Black Swan (2010)
Cut from the same cloth as Darren Aronofsky’s The Wrestler (2008) — both examine a physically demanding and widely unappreciated art — Black Swan is a melodramatic mash of art-house cinema and psychosexual thrills. Clearly influenced by filmmakers Roman Polanski, The Pianist (2002), David Cronenberg, The Fly (1986), and David Lynch, Mulholland Dr. (2001), Aronofsky’s Black Swan is a bold undertaking into the shadowy roots of the human mind, exploring both artistic desire and the consuming nature of obsession.
Nina Sayers (Natalie Portman) is a ballerina working at a New York City ballet company whose life, like many others around her, is completely consumed by dance. Pressure is amplified at home as Nina lives with her overbearing mother, Erica (Barbra Hershey) — a resentful former ballerina — who is zealously consumed by her daughter’s career, suffocating and controlling Nina’s life at every waking moment. When artistic director, Thomas Leroy (Vincent Cassel), decides to replace the dance troupe’s former star, Beth Macintyre (Winona Ryder), for the opening production of their new season — Pyotr Ilyich Tchaikovsky’s Swan Lake — Nina is his first choice for the lead. However, new dancer Lily (Mila Kunis), a dark-haired nymphet, catches Leroy’s eye and is hired as Nina’s understudy. Since Swan Lake requires a dancer who can convincingly portray both sides of the Swan Queen — the grace and virtue of the White Swan and the sexuality and passion of the Black Swan — Nina, who effortlessly fits the role of the White Swan, must strive to learn lust and sensuality from her rival Lily, who is the personification of the Black Swan. As the two dancers compete for the spotlight, their rivalry turns into a twisted friendship, which forces Nina to uncover her darker side — a recklessness which threatens to devour her.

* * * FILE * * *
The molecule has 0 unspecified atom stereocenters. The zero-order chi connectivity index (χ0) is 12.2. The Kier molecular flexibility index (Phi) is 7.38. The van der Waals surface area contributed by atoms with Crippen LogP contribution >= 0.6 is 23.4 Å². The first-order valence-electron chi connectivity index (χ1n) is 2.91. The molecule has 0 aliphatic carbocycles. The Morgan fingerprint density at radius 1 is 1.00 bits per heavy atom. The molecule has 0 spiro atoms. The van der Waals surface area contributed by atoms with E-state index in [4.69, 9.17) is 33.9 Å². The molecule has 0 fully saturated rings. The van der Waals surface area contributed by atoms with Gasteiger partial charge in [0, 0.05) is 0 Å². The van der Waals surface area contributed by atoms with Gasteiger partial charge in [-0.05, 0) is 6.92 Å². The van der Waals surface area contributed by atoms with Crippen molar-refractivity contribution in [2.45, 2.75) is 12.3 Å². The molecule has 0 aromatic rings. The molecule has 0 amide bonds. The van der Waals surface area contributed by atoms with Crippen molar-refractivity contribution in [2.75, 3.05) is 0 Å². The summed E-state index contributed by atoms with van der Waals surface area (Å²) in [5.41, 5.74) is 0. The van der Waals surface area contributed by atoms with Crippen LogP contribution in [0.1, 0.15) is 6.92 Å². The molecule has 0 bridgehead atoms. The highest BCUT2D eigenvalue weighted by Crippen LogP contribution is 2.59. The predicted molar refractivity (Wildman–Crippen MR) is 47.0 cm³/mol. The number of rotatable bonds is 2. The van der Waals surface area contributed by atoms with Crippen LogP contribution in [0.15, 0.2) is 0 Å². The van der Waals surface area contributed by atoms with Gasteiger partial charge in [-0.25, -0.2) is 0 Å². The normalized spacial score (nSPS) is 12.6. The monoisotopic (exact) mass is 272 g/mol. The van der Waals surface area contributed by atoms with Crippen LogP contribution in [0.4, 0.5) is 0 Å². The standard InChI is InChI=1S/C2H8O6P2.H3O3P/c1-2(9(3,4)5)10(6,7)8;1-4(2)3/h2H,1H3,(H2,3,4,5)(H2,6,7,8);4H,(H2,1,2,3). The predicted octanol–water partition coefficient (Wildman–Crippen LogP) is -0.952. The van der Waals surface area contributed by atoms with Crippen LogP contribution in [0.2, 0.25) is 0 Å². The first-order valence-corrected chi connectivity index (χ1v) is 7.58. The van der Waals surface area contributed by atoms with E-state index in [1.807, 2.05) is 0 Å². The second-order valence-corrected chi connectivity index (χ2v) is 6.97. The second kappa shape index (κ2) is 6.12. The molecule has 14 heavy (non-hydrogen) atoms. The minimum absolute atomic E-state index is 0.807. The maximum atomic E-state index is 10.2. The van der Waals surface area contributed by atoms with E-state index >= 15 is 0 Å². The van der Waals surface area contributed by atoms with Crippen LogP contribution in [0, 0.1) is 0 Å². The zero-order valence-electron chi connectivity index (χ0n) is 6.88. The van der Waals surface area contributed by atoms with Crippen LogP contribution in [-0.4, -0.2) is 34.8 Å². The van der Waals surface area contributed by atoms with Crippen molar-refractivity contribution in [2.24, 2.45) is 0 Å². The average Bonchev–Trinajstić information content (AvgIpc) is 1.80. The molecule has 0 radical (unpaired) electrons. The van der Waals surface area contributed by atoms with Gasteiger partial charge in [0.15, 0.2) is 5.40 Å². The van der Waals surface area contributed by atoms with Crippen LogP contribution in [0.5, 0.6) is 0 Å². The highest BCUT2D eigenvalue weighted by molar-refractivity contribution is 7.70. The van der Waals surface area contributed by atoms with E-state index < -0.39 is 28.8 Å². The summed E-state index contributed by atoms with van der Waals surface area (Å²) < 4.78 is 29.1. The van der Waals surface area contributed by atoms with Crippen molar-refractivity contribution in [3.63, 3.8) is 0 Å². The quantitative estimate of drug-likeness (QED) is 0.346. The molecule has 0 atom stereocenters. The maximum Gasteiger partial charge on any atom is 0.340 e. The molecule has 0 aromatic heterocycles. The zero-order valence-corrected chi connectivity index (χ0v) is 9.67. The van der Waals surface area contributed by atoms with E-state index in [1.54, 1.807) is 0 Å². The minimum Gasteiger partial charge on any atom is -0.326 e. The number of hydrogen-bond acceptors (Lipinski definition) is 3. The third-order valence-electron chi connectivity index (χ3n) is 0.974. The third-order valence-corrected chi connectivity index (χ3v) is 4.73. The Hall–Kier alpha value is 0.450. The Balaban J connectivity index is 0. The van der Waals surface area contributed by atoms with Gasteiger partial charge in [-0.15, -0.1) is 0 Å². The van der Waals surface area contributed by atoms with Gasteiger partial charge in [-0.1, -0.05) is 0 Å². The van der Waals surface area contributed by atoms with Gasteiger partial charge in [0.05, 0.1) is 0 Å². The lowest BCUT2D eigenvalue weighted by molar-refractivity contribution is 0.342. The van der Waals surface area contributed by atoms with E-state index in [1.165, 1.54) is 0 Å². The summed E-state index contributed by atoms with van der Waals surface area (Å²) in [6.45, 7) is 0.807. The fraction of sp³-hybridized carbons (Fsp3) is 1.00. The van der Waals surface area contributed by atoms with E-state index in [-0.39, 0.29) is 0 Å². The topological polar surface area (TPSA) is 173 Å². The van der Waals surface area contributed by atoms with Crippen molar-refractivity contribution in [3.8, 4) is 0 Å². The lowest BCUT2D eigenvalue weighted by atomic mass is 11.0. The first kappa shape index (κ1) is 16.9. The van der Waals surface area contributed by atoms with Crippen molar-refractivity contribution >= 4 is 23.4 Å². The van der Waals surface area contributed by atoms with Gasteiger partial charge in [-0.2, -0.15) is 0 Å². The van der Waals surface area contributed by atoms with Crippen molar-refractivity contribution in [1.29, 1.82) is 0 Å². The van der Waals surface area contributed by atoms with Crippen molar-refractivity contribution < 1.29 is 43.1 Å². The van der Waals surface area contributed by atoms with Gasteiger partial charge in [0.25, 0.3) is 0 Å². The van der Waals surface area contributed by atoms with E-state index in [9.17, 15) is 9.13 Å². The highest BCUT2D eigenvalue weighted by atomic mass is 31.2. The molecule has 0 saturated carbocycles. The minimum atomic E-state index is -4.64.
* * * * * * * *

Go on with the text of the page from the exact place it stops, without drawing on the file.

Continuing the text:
As Black Swan is told exclusively through Nina’s perspective, we quickly suspect that she may not be the most reliable narrator as we witness her delusions and anxiety-induced hallucinations throughout the picture while witnessing her transformation into the Black Swan. Natalie Portman’s, V for Vendetta (2005), startlingly intense and beautiful portrayal of Nina drives the picture forward as her diversity is exhibited — Portman portrays both the innocent, sexually repressed young woman and the downright terrifying Black Swan to perfection — verifying her acting merit as a skilled performer and, after winning every Best Actress category — including Golden Globe and Academy Award — in which she was nominated, it’s difficult to disagree. To prepare for the role, Portman apparently began dance training a year before principal photography began, drawing on her prior ballet experience from ages 4 to 13. ABT professional ballerina Sarah Lane acted as Portman’s dance double for complex en pointe work, while special effects wizards digitally placed Portman’s head on Lane’s body in several dance sequences.